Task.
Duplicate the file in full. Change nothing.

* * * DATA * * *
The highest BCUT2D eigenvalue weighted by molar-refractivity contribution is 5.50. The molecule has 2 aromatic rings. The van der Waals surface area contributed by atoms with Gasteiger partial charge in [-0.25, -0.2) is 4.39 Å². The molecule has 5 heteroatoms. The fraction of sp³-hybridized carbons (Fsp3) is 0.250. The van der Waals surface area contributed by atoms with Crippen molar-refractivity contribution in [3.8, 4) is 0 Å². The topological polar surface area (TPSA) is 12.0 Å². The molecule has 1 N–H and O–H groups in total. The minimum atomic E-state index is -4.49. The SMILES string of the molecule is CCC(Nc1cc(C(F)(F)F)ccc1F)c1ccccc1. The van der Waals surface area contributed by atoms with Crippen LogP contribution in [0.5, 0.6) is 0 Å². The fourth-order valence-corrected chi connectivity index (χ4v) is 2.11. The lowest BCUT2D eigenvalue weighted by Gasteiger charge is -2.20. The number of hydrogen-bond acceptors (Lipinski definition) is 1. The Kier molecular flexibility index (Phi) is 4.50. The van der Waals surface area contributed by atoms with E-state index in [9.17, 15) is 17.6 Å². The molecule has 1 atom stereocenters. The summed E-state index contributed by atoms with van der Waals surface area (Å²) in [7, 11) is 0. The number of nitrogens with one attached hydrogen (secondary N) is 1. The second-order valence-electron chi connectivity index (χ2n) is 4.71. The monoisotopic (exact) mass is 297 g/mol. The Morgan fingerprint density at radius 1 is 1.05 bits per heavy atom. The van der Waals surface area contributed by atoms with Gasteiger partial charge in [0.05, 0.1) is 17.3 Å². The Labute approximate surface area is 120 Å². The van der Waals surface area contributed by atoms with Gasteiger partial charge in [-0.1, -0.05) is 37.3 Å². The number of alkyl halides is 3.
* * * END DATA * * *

The highest BCUT2D eigenvalue weighted by molar-refractivity contribution is 5.50. The molecule has 2 aromatic rings. The van der Waals surface area contributed by atoms with Gasteiger partial charge in [-0.25, -0.2) is 4.39 Å². The molecule has 5 heteroatoms. The fraction of sp³-hybridized carbons (Fsp3) is 0.250. The van der Waals surface area contributed by atoms with Crippen molar-refractivity contribution in [3.8, 4) is 0 Å². The topological polar surface area (TPSA) is 12.0 Å². The molecule has 1 N–H and O–H groups in total. The minimum atomic E-state index is -4.49. The SMILES string of the molecule is CCC(Nc1cc(C(F)(F)F)ccc1F)c1ccccc1. The van der Waals surface area contributed by atoms with Crippen LogP contribution in [0.5, 0.6) is 0 Å². The fourth-order valence-corrected chi connectivity index (χ4v) is 2.11. The lowest BCUT2D eigenvalue weighted by Gasteiger charge is -2.20. The number of hydrogen-bond acceptors (Lipinski definition) is 1. The Kier molecular flexibility index (Phi) is 4.50. The van der Waals surface area contributed by atoms with E-state index in [9.17, 15) is 17.6 Å². The molecule has 1 atom stereocenters. The summed E-state index contributed by atoms with van der Waals surface area (Å²) in [7, 11) is 0. The number of nitrogens with one attached hydrogen (secondary N) is 1. The second-order valence-electron chi connectivity index (χ2n) is 4.71. The monoisotopic (exact) mass is 297 g/mol. The Morgan fingerprint density at radius 1 is 1.05 bits per heavy atom. The van der Waals surface area contributed by atoms with Gasteiger partial charge in [0.05, 0.1) is 17.3 Å². The Labute approximate surface area is 120 Å². The van der Waals surface area contributed by atoms with Gasteiger partial charge in [-0.1, -0.05) is 37.3 Å². The number of alkyl halides is 3.